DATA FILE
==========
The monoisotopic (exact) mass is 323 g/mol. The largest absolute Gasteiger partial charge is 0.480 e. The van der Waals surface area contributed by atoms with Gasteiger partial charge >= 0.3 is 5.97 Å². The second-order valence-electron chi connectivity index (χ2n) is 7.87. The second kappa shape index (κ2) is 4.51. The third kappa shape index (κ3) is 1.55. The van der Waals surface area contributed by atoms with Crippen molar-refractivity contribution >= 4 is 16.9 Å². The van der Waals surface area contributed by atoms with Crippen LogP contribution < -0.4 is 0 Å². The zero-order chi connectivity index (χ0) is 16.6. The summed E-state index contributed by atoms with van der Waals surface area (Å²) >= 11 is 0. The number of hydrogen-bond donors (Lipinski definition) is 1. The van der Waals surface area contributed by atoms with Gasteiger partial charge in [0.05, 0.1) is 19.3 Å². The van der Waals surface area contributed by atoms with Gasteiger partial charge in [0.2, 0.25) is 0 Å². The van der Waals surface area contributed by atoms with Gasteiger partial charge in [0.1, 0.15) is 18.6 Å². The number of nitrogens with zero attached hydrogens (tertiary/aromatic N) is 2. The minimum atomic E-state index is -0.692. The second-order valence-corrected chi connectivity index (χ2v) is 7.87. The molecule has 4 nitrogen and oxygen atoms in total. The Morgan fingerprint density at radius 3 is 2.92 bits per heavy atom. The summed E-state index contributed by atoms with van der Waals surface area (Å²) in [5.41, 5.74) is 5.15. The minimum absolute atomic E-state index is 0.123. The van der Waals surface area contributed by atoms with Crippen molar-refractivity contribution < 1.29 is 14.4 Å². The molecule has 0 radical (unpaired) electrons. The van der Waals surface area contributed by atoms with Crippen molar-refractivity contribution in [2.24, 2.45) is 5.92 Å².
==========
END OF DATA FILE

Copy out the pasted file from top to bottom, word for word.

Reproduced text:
The monoisotopic (exact) mass is 323 g/mol. The largest absolute Gasteiger partial charge is 0.480 e. The van der Waals surface area contributed by atoms with Gasteiger partial charge >= 0.3 is 5.97 Å². The second-order valence-electron chi connectivity index (χ2n) is 7.87. The second kappa shape index (κ2) is 4.51. The third kappa shape index (κ3) is 1.55. The van der Waals surface area contributed by atoms with Crippen molar-refractivity contribution >= 4 is 16.9 Å². The van der Waals surface area contributed by atoms with Crippen LogP contribution < -0.4 is 0 Å². The zero-order chi connectivity index (χ0) is 16.6. The summed E-state index contributed by atoms with van der Waals surface area (Å²) >= 11 is 0. The number of hydrogen-bond donors (Lipinski definition) is 1. The van der Waals surface area contributed by atoms with Gasteiger partial charge in [0.05, 0.1) is 19.3 Å². The van der Waals surface area contributed by atoms with Gasteiger partial charge in [0.2, 0.25) is 0 Å². The van der Waals surface area contributed by atoms with Gasteiger partial charge in [0.1, 0.15) is 18.6 Å². The number of nitrogens with zero attached hydrogens (tertiary/aromatic N) is 2. The minimum atomic E-state index is -0.692. The second-order valence-corrected chi connectivity index (χ2v) is 7.87. The molecule has 4 nitrogen and oxygen atoms in total. The Morgan fingerprint density at radius 3 is 2.92 bits per heavy atom. The summed E-state index contributed by atoms with van der Waals surface area (Å²) in [5.41, 5.74) is 5.15. The minimum absolute atomic E-state index is 0.123. The van der Waals surface area contributed by atoms with Crippen molar-refractivity contribution < 1.29 is 14.4 Å². The molecule has 0 radical (unpaired) electrons. The van der Waals surface area contributed by atoms with Crippen molar-refractivity contribution in [2.24, 2.45) is 5.92 Å².